The hackers behind the Indonesian data center attack just handed over a decryption key for free – and they even apologized

Indonesian flag waving in front of yellow sky
(Image credit: Getty Images)

A threat group which severely disrupted critical public services in Indonesia after targeting the nation’s national data center has handed over the decryption key for free.

The initial attack took place on 20 June and affected at least 210 national institutions, including Indonesia’s immigration office, prompting major delays in issuing passports, visas, and residence permits.

In a shocking turn of events, after initially holding the stolen data for a ransom of $8 million, the group revealed it would be sharing the key with the government for free.

On 3 July, a statement from the group behind the attack, Brain Cipher, initially made via the dark web and shared on the clearnet by Singaporean cyber intelligence firm StealthMole, announced its decision to hand over the key.

It stated the group would wait for the Indonesian government to confirm the key is working and that data is restored, before permanently deleting the stolen information.

The group emphasized it was choosing to hand over the key, and was not doing so under duress from law enforcement agencies, claiming it reached this decision independently and “without the intervention from special services or legal institutions”.

The group noted this would be the “first and last time a victim will receive keys for free”, adding that any other victims should not expect the same treatment.

“We’re not haggling,” the group boldly declared in its statement.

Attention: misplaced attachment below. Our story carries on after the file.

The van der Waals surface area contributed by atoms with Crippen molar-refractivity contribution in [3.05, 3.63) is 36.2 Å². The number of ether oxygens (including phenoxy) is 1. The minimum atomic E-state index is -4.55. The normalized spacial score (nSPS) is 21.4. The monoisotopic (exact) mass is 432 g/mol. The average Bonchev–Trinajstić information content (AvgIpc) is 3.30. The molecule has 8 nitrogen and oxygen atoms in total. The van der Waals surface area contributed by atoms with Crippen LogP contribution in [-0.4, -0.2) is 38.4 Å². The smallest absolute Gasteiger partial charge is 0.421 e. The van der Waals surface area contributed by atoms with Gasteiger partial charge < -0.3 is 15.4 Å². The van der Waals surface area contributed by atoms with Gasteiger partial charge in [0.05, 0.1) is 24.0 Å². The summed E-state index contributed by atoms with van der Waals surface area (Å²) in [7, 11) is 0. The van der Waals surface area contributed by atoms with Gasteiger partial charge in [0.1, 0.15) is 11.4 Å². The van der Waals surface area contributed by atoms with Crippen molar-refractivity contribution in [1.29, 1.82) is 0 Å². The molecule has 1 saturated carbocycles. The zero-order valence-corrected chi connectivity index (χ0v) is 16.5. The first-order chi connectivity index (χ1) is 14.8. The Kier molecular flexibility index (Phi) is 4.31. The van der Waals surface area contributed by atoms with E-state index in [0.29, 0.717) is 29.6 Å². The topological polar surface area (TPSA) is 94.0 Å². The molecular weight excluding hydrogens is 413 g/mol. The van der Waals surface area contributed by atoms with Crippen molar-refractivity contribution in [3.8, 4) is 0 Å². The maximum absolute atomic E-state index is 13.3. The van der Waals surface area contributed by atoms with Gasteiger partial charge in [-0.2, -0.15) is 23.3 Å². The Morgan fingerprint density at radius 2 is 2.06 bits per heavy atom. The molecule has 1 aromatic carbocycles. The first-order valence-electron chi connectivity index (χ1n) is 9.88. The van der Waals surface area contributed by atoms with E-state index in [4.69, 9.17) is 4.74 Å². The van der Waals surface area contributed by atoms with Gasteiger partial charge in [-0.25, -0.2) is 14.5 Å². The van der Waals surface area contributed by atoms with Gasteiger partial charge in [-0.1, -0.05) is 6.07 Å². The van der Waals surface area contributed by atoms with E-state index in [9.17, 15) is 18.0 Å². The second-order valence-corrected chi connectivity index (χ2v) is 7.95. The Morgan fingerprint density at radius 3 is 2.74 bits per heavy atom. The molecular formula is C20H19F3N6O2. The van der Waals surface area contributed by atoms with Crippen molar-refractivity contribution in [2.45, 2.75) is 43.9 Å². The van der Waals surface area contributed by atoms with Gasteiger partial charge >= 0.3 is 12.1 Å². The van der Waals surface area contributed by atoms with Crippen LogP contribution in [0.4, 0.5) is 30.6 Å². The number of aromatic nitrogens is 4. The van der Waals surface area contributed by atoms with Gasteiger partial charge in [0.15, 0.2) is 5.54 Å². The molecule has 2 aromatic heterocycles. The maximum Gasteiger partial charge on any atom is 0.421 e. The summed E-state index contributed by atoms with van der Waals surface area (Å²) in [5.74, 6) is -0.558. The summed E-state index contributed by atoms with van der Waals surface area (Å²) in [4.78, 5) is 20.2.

Brain Cipher also provided some answers to popular questions about the motivations driving the attack and the Temporary PDN-2 data center specifically.

“[A] data center is a high-tech industry that requires huge investments and everyone who made this business should know this. 99 out of 100 companies must pay if they find themselves in such a hopeless situation. In this case, the attack was so easy that it took us very little time to unload the data and encrypt several thousand terabytes of information.”

The Indonesia data center hack prompted a nationwide cyber audit 

Indonesia’s Politic, Law, and Security Affairs coordinating minister, Marshal Hedi Tjahjanto revealed on 1 July that a forensic investigation into the incident indicated the attackers gained initial access as a result of negligent password management by a government employee.

The government said it would be taking legal action against the individual in question, as well as launching a national audit of its national data centers after it was revealed the compromised data was not backed up.

An official from Indonesia’s cyber security agency, Hinsa Siburian, confirmed that 98% of the government data stored at the Temporary PDN-2 site had not been backed up, blaming a lack of governance over the nation's security posture.

Indonesia’s communication minister claimed the data held at the facility was not backed up due to budget constraints, stating the site had the backup capacity but that it was not able to use it.


Chair of the commission investigating the breach, Meutya Hafid, on the other hand, pulled no punches, asserting that the issue was primarily due to “stupidity”.

Ministry of Communications and Informatics (Kominfo) director-general of Informatics Applications, Semuel Abrijani Pangerapan, announced he would be resigning as a result of the incident.

"I declare that as of July 1, I have submitted my resignation verbally and the letter has been submitted to the Minister of Kominfo”, Semuel said in Jakarta.

Solomon Klappholz
Staff Writer

Solomon Klappholz is a Staff Writer at ITPro. He has experience writing about the technologies that facilitate industrial manufacturing which led to him developing a particular interest in IT regulation, industrial infrastructure applications, and machine learning.